Engaging your candidates throughout your hiring process is so important; you could have the best talent attraction strategy in the world but if your candidate engagement is poor, you’ll likely lose all of your top applicants.
Between application and onboarding, there could be a gap of between 1-3 months, once you factor in interviews, offer negotiations and notice periods. That’s a lot of time for a candidate to change their mind about working for you.
To avoid this, you need to engage your candidates as much as possible at every stage of the recruitment process. A successful candidate engagement strategy nurtures your candidates and keeps them interested and excited about the opportunity to reduce the chance of them dropping out of the process.
What steps can you take to increase candidate engagement and lower this risk? Read Webrecruit’s tips below:
1. Keep your job advert clear and your application process simple
Think of your job advert as your ‘shop window’, where you draw candidates in to want to learn more about the opportunity on offer. It should provide an accurate summary of the job but also pique candidates’ interest to make them want to learn more about your company.
Your application process is probably the first real interaction a candidate will have with your company. This is why it’s important to provide clear instructions about what the candidate is required to do and make things as easy as possible for them. A long, confusing process will likely deter candidates from completing their application and will possibly leave a negative impression of your company.
When candidates submit their application, whether it’s via an Applicant Tracking System (ATS) or email attachment, make sure they receive an email confirming that their application has been received. This means that they can rest easy knowing they’ve successfully completed this stage of the process.
2. Follow-up applications as soon as possible
Don’t wait until the closing date of your vacancy to assess all your applicants. Try to keep on top of new applications, assessing them every 2-3 days as they are submitted. This way, candidates will never have to wait too long for a response and it keeps them engaged with the prospect of joining your business. Remember, if you leave it for weeks there’s a good chance that the best applicants will already be interviewing with other companies or might not even remember submitting their application to you!
Responding quickly also creates a positive impression of your business; it shows that you’re organised and on top of things. Think back to any frustration you’ve experienced when you’ve applied for roles and never heard back from the company; it doesn’t create a great first impression.
If you operate as part of a lean HR or recruitment function and struggle to keep up with candidate comms, it’s worth investing in recruitment technology that can assist you with this by automating update emails that are sent to candidates.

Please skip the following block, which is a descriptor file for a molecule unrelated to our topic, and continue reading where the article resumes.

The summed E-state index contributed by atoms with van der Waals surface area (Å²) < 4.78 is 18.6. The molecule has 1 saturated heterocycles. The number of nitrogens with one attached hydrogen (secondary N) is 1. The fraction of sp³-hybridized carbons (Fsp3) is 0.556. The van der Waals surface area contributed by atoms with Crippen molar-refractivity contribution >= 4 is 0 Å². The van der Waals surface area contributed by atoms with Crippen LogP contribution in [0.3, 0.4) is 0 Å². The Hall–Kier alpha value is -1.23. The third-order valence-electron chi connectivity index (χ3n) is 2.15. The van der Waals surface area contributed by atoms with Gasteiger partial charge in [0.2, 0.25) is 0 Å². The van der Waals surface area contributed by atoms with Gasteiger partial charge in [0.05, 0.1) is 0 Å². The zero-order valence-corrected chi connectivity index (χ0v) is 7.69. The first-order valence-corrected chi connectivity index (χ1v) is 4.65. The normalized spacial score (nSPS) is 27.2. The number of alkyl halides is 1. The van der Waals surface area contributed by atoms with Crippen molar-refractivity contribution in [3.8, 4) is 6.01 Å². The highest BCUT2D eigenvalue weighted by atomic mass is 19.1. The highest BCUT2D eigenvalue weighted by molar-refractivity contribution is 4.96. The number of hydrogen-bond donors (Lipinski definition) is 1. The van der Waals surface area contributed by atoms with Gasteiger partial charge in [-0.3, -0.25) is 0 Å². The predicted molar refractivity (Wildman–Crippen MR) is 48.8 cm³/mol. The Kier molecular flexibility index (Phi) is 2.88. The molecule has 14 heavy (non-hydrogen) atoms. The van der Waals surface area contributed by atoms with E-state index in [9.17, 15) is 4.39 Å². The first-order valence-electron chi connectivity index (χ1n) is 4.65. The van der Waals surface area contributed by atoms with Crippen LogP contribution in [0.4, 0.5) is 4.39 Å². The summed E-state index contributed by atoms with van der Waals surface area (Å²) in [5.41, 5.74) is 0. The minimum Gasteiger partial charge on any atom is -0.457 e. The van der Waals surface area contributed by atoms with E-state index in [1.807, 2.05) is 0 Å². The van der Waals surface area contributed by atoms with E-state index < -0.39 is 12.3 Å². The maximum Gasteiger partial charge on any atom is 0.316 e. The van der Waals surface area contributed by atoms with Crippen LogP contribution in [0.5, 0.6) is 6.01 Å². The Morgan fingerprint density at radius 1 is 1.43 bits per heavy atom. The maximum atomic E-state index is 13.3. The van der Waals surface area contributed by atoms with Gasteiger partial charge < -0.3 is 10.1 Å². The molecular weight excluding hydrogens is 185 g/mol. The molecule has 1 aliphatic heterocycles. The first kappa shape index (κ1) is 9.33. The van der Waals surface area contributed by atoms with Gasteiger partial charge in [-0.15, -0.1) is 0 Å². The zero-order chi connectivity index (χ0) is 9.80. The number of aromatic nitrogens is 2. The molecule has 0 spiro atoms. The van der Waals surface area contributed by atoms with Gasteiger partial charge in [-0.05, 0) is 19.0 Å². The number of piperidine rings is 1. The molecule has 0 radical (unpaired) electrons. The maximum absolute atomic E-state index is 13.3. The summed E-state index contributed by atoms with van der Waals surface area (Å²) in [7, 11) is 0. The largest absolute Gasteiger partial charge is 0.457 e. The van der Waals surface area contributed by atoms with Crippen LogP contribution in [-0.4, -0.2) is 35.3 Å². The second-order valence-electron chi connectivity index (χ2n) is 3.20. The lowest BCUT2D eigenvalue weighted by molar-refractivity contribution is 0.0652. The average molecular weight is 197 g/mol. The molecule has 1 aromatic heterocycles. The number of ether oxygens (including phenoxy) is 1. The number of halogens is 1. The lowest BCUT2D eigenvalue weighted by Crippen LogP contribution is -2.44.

3. Check in with candidates before their interview
Don’t just go quiet after scheduling an interview with a candidate, especially if the interview is arranged quite far in advance. Email them to say you’re looking forward to meeting with them and make sure they have all the supporting information they need; you could even include links to online interview guides to help them prepare and refine their interview technique.
SMS reminders are also good to reduce the chance of candidates missing their interview. This is particularly important when hiring in volume, as maximum participation is often needed for interviews and assessment days to hire the number of candidates required. Remember, reminders sent to a mobile phone are more difficult to miss than an email reminder.
4. Set expectations after the interview
At the end of your interview, give the candidate a timeline of when you are expecting to make a decision. If you have other interviews booked, let the candidate know that your final decision will likely be announced after these interviews and you will be in touch on a specific date. This way, the candidate will know when they can expect to hear from you.
However, don’t just go quiet until then. Send an email the next day re-iterating the timeline to your candidate and thanking them for their time. Whatever the outcome and whether you choose to make an offer or not, make sure that you stick to the timeframes laid out and if there are any delays in decision making, communicate them rather than going silent.
If the candidate isn’t successful, always provide feedback; they’ll appreciate it and can use it for future opportunities (potentially with your company!)
5. Keep in contact throughout their notice period
Just because a candidate has accepted your offer, don’t just assume the hard work is done. Chances are that they will have to serve at least a month’s notice if they’re currently employed. Make sure you check in with them two weeks before their start date just to make sure they’ve received all the documentation and are in the process of getting it back to you. Re-affirm how pleased you are they’ve accepted your offer.
A week before they’re due to start, drop them an email to check in and try to share some good news about your company or information of upcoming socials to get them excited about joining the team. Finally, check in a couple of days before they’re due to start to make sure they have everything they need for their first day and re-iterate how excited you are to have them – after all, everyone wants to feel wanted!
The key to engagement is great communication throughout the entire recruitment process, and helping candidates to succeed. Don’t make applicants jump through hoops unnecessarily and utilise technology at every opportunity to keep communications manageable for you.